Thursday, January 14, 2010

Why I am Not a Buddhist

Not my Dharma Wheel

Sorry, but I've officially left Buddhism.

I left Buddhism not very long ago – it was November 2009 when I started identifying myself as an atheist. Why did I leave, you ask? Isn’t Buddhism nothing more than a philosophy of life? Isn’t Buddhism atheistic/agnostic? I hoped it was so, but in reality, it isn’t. Buddhism is a religion in Malaysia, and is full of superstition. To my Buddhists friends and all those who respect this religion, I apologize, but there certainly are reasons why I de-converted.

What Buddhism is in my society.

While Westerners generally think of Buddhism as philosophical and metaphorical, it is viewed as literally in some ways. Quite a number of Malaysia Buddhists (and possibly other Southeast Asian societies), the Buddha is viewed as god-like, hell and heaven are believed to be literally true, the existences of ghosts are accepted without question and so on. Avoiding association with such beliefs is one of the reasons I left Buddhism. Also note that when I speak of Buddhism, I mean Mahayana Buddhism, which is the one practised the most in Malaysia.

Similarities Between Buddhism and Theistic Religions

The Pure Land of Bliss – Buddhist Version of Heaven

It is taught in Buddhism that life is suffering, and to escape it, one needs to attain nirvana, or enlightment. I’m perfectly at ease with this view, but there is another Buddhism school that teaches differently – Pure Land Buddhism, which is a Mahayana sect. It teaches that Nirvana is increasingly hard to attain, and by chanting the Amitābha Sutra, and constantly devoting to the Buddha, one can get to the Pure Land of Bliss, which is a stepping stone to attaining Nirvana.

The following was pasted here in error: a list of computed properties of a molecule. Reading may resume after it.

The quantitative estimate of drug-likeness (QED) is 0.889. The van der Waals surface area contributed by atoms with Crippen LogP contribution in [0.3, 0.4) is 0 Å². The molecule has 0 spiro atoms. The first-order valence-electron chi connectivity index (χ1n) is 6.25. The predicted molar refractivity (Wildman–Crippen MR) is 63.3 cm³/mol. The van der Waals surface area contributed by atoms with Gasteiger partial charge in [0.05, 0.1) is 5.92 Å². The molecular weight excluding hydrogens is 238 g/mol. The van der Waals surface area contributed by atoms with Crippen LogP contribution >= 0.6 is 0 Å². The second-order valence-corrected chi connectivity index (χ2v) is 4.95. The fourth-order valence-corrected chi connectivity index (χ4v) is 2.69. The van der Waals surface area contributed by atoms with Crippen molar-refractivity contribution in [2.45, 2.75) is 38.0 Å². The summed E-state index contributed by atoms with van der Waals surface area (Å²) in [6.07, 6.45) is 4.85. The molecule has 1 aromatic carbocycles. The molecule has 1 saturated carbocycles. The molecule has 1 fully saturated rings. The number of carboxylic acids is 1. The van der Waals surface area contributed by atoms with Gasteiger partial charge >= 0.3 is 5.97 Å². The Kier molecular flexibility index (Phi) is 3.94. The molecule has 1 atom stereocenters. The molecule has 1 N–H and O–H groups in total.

So what is there in this realm? Well firstly, suffering ceases to exist in the Pure Land, and there is only bliss. It is a realm rich and prosperous, comfortable and delightful, fertile and rich, and it is crowded with Bodhisattvas, Devas (deities) and humans. No evil beings like asuras, ghosts, hell-beings, and animals (gasp) exist. Expect crystal clear water, golden sands, overwhelming numbers of lotus flowers, trees of jade, warm lights, cotton-soft terrain, beautiful birds singing melodious notes (Wasn’t animals banned? Paradox!), and the chanting of sutras stretching towards all corners of space. Sounds like a great place to go.

Wait a minute, doesn't that sound like praying to Jesus/Allah/Yahweh and getting salvation? And doesn’t the Pure Land of Bliss sound eerily like Heaven as depicted in Christianity/Judaism/Islam? Take a look, is it not identical to the Jannah as depicted in Islam?